Facts & Figures
Project: Bird Dispersal
Location: Pittsburgh International Airport
Method: Broadcasting recorded distress calls
Products: Scarecrow Premier Dispersal, UltimaTM
Manufacturer: Scarecrow Bio-acoustic Systems
Trial: June - September 2009
Project Consultant: Sherwin Industries
Key Benefits: Reduces risk of bird strikes; complements other wildlife control measures
Surrounded by approximately 9,000 acres of woods, 2,000 of which are inside the fence, PIT has an abundant supply of wildlife challenges. The airport has been working with the state and the United States Department of Agriculture for the past three years to develop a multiple-tactic strategy to manage its unique challenges.
In June, the airport began testing a new method: broadcasting distress calls to disperse birds. The equipment, manufactured by Scarecrow Bio-acoustic Systems, uses birds' own languages to stimulate their natural response to flee.
"Gulls will approach the sound source and investigate the location of the 'bird in distress'," explains Tom Diamond, group commercial director with Scarecrow. "Because the predator cannot be located, the entire area becomes (considered) hostile and the birds disperse."
Other species react differently, but strategy is the same: Distress calls disperse birds rather than jolting them away with scare tactics. The vehicle-based Scarecrow Premier Dispersal system delivers the distress calls. Ultima(tm), a tablet computer-controlled addition to the system, establishes proof of dispersal in real time, logs specific species, provides time and date details and adds GPS functions. It also includes a database of bird recognition information and self-learning software.
According to Tartler, setting up the system was a simple three-day procedure. On the first day, Scarecrow fitted PIT's vehicle with the necessary hardware - mounting a processor and speakers, connecting cables and securing the Ultima tablet. At the same time, a consultant from Aerodrome Bird Management toured the airfield to survey problem areas and assess the PIT team's current level of training and approach to wildlife patrol. The second day, the consultant conducted formal training about distress calls and how to use them while technical engineers installed and customized the software to make the equipment site-specific to PIT. The final day was a "test-drive" of the system, with the PIT team sending distress calls, logging data and running reports.
"We monitor and manage wildlife through many means - pyrotechnics, vehicles, horns, or if necessary, lethal action," Tartler says. "This just adds another tool to our arsenal."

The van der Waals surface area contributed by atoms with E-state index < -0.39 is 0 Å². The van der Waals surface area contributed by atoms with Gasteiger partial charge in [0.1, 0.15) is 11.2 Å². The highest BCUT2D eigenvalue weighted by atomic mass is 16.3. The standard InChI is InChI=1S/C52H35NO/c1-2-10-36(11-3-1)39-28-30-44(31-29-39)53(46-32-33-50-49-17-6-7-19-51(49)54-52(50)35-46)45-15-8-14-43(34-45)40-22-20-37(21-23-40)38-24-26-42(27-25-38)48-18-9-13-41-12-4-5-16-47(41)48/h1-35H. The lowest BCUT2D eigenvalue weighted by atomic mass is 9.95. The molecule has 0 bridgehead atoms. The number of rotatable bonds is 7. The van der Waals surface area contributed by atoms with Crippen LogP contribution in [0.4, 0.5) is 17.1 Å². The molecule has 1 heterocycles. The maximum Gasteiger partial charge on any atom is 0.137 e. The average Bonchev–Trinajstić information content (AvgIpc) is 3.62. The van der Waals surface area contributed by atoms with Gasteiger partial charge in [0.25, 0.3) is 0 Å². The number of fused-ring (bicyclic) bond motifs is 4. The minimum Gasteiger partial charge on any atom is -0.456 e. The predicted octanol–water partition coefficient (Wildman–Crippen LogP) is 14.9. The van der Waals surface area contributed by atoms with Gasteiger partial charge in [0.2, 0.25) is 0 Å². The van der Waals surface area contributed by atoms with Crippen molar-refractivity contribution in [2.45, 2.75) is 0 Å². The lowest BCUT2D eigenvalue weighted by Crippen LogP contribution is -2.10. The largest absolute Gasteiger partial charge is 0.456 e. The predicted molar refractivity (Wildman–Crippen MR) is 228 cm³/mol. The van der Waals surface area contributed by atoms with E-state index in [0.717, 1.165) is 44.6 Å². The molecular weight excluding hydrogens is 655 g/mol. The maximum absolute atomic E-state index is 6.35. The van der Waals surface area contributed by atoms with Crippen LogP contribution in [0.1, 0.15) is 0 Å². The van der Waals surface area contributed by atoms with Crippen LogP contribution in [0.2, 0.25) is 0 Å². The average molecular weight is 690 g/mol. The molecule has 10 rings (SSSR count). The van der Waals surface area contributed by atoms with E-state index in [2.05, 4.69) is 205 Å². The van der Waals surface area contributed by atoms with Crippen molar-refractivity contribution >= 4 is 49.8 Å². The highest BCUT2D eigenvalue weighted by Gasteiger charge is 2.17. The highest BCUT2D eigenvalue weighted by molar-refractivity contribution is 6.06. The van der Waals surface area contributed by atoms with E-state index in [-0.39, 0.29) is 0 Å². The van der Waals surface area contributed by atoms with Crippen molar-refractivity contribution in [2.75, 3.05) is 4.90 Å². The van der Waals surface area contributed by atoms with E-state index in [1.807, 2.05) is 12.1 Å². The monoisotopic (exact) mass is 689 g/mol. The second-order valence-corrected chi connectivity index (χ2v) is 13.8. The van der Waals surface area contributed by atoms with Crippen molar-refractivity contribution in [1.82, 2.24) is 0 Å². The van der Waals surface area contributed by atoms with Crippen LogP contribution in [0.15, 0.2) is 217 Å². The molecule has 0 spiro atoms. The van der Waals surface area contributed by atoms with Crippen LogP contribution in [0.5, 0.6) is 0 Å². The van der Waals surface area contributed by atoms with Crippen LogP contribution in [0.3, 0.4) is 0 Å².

The Fight for Flight
Throughout the history of aviation, sharing the sky with birds has presented a challenge. The first reported bird strike was in 1905 when Orville Wright struck and killed a goose, but landed safely.
One hundred years later, the Central Science Laboratory in the United Kingdom estimates the annual cost of bird strikes at $1.2 billion worldwide, including aircraft repair and lost revenue. The Federal Aviation Administration reports bird strikes in the United States account for more than $250 million in aircraft damage and $600 million in overall costs each year. In addition, a recent FAA report indicates that bird strikes have more than doubled at 13 major airports since 2000.
Those tracking the issue cite the simultaneous increase in air traffic and the populations of species commonly involved in strikes as a main cause. In addition, birds are adapting to urban environments, including airports, and they're less able to detect and avoid the quieter engines on modern jets. Many contend the problem is much larger than the statistics indicate, because reporting bird strikes to the FAA is purely voluntary for civil aircraft. Some say the data capture only 20% of the total strikes that occur.
No Single Solution
Bio-acoustic equipment such as Scarecrow's is one of many methods used to modify birds' behavior. Pyrotechnics, lasers, radar, dogs and firearms are other common tools. Experts also recommend changing an airport's surrounding habitat to reduce its attractiveness to birds and reorganizing aircraft flight schedules and patterns to minimize strikes.
"There isn't a magic red button in the control tower that you press and all the birds disappear," says Nigel Horton, Aerodrome Bird Management consultant on the PIT project. "There never will be, because birds are able to think. If your airport is attractive for any reason - security, food, water, etc. - they will fight to stay there. They have adapted very quickly. What they haven't evolved with is aircraft."